This is a moment in time where that big asset managers who are investing a very small fraction of their AuM in healthcare and certainly not in the innovative part of life sciences are all thinking: ‘we need to be present in that segment’. It isn’t elements taken like this in a vacuum. It’s a tectonic plate shifting.

These guys have understood how important our sector was and therefore what’s behind in general. Now for us, it started in a very simple manner. We were growing, we have been growing quite a lot. We went from 1 billion five or six years ago to two and a half billion with the management today.

And like any company growing, you were thinking how I’m going to fund this growth and this growth allows you to build the firm to bring the talents you need. And we felt the urge to make sure we were funded, and we had more resource, including LPs that were able to come into our fund, bigger LPs, able to come into potentially bigger funds on the platform.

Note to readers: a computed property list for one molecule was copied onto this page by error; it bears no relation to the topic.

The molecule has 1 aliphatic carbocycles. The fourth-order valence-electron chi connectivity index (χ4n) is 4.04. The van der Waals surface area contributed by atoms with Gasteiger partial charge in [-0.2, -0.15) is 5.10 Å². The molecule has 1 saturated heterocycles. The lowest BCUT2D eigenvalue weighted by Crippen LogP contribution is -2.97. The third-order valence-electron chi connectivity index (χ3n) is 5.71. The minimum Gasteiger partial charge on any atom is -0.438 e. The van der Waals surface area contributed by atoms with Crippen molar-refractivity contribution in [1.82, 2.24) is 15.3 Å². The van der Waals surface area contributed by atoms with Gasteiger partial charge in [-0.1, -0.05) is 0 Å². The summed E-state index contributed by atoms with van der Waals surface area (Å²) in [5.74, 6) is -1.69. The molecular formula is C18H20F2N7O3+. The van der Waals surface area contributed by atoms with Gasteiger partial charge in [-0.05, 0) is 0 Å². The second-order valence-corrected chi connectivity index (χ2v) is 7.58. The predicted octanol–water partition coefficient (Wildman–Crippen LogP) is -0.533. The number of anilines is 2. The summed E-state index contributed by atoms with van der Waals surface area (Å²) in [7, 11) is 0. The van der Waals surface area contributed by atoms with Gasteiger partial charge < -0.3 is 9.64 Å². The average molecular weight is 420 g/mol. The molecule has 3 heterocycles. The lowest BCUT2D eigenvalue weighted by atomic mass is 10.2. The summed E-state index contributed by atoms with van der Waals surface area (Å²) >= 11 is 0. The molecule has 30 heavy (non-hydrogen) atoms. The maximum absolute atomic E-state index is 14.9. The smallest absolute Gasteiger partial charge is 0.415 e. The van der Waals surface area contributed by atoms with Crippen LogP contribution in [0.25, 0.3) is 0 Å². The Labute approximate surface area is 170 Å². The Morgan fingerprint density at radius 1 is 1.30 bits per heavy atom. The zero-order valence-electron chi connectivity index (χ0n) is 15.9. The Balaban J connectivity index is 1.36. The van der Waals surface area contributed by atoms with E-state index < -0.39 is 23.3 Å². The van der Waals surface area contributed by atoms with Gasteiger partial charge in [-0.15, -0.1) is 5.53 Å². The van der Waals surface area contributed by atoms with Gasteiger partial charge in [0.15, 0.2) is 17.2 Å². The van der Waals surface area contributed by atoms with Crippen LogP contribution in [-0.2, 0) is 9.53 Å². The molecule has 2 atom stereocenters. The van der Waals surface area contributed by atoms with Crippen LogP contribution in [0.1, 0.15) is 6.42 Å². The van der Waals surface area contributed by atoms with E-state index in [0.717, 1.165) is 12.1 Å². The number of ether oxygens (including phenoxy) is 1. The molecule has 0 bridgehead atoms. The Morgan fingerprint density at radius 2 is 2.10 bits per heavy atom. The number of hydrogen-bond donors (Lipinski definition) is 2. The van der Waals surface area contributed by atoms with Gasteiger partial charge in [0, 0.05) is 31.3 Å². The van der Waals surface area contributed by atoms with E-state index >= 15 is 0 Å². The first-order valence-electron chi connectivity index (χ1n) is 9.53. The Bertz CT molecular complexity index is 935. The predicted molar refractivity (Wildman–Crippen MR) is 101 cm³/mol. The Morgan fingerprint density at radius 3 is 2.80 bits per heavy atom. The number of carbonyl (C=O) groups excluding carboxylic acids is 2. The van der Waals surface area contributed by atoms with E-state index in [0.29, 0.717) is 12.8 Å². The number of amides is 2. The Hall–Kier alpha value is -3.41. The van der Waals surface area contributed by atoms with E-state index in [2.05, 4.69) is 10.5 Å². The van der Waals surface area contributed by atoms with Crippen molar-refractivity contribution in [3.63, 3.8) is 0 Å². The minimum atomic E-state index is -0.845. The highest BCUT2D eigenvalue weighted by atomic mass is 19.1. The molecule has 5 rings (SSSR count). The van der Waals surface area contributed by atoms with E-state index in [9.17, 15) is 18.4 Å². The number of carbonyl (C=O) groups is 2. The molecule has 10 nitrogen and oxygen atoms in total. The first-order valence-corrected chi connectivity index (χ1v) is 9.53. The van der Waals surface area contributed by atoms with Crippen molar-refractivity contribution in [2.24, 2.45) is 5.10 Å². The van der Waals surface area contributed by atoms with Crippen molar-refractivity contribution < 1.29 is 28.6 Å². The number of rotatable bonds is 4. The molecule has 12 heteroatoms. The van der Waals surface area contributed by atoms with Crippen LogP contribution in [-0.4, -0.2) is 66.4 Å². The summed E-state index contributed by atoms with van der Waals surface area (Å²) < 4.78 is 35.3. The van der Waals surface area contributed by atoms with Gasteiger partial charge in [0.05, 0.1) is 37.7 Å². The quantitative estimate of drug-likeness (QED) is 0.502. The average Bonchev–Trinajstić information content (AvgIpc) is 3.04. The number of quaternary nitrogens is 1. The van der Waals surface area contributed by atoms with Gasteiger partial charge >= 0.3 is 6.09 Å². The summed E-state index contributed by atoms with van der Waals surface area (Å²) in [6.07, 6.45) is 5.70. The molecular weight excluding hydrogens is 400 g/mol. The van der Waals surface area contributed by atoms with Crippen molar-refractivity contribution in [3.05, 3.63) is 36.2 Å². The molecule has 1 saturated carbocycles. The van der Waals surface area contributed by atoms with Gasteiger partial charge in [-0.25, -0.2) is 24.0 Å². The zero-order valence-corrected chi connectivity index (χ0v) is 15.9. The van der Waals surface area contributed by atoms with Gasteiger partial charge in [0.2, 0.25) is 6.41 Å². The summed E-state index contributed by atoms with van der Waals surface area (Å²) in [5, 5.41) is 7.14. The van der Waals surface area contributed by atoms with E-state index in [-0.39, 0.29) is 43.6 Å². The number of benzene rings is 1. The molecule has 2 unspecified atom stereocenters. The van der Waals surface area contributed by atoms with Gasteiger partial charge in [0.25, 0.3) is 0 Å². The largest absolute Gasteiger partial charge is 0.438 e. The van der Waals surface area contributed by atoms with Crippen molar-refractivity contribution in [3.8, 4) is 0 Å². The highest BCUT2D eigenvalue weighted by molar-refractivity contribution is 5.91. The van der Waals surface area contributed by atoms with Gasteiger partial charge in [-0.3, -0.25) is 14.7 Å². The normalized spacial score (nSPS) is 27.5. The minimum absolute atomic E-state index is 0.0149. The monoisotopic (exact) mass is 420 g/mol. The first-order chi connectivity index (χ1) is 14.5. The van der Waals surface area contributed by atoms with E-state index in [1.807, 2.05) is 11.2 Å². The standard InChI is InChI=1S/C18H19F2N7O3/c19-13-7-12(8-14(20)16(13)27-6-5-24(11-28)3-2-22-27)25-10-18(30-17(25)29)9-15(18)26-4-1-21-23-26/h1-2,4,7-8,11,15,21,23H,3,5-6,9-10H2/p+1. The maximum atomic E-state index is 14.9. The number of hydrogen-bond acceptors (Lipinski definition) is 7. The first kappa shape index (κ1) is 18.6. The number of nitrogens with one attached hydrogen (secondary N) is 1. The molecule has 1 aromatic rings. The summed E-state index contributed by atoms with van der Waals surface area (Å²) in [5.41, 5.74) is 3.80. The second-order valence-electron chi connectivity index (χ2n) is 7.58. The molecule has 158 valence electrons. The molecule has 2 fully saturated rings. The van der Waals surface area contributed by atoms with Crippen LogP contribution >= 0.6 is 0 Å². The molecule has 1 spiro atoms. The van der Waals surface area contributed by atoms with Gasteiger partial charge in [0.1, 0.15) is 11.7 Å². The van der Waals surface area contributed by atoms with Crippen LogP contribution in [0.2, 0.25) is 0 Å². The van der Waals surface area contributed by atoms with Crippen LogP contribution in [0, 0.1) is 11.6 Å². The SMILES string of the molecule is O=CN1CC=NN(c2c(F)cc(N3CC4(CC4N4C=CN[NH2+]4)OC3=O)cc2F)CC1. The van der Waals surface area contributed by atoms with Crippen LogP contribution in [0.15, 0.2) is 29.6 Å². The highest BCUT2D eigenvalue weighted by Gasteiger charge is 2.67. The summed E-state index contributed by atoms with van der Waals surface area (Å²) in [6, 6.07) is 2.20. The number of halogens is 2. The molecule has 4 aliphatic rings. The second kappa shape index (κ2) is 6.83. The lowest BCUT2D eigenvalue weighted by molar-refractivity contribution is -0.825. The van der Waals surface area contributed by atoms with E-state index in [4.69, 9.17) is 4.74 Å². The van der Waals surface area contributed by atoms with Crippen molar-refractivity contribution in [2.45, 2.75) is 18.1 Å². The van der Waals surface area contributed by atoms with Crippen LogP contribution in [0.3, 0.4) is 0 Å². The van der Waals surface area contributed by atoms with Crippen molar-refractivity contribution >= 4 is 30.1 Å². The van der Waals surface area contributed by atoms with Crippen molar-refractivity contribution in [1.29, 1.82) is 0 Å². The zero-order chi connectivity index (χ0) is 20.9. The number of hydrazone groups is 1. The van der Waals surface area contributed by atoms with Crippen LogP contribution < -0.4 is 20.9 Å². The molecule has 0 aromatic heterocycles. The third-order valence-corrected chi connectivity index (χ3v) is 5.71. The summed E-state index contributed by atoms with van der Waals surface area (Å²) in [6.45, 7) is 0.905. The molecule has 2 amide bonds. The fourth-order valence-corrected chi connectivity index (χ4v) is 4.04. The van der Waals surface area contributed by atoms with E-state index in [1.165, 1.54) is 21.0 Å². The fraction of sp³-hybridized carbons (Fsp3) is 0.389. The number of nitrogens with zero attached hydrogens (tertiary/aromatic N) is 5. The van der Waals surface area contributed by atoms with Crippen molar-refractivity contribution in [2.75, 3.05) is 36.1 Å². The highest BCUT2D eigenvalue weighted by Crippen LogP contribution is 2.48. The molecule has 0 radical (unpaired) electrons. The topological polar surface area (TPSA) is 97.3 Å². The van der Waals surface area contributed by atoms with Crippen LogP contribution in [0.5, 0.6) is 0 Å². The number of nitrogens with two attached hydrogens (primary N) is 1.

That’s the rationale for us. This is a process we started two years ago. Then we met a lot of people. And we were actually very happy to see that we had a lot of interest from various financial institutions, including the asset managers, the alternative asset managers. And this is when we discovered Apollo Group, too be clear, I didn’t know it very well. I barely knew them. When we met them, what we really liked is that we took a position which was slightly different from our colleagues by saying we want to remain Sofinnova, which has been going on for 50 years. Independence for us was a key element.

So we told the group we were not for sale. We were looking for a partner that would fund us and put money into our plan. This was the premise of all the discussion that we’ve had with a numerous number of parties. And it happens that Apollo really clicked with us because they were thinking the same.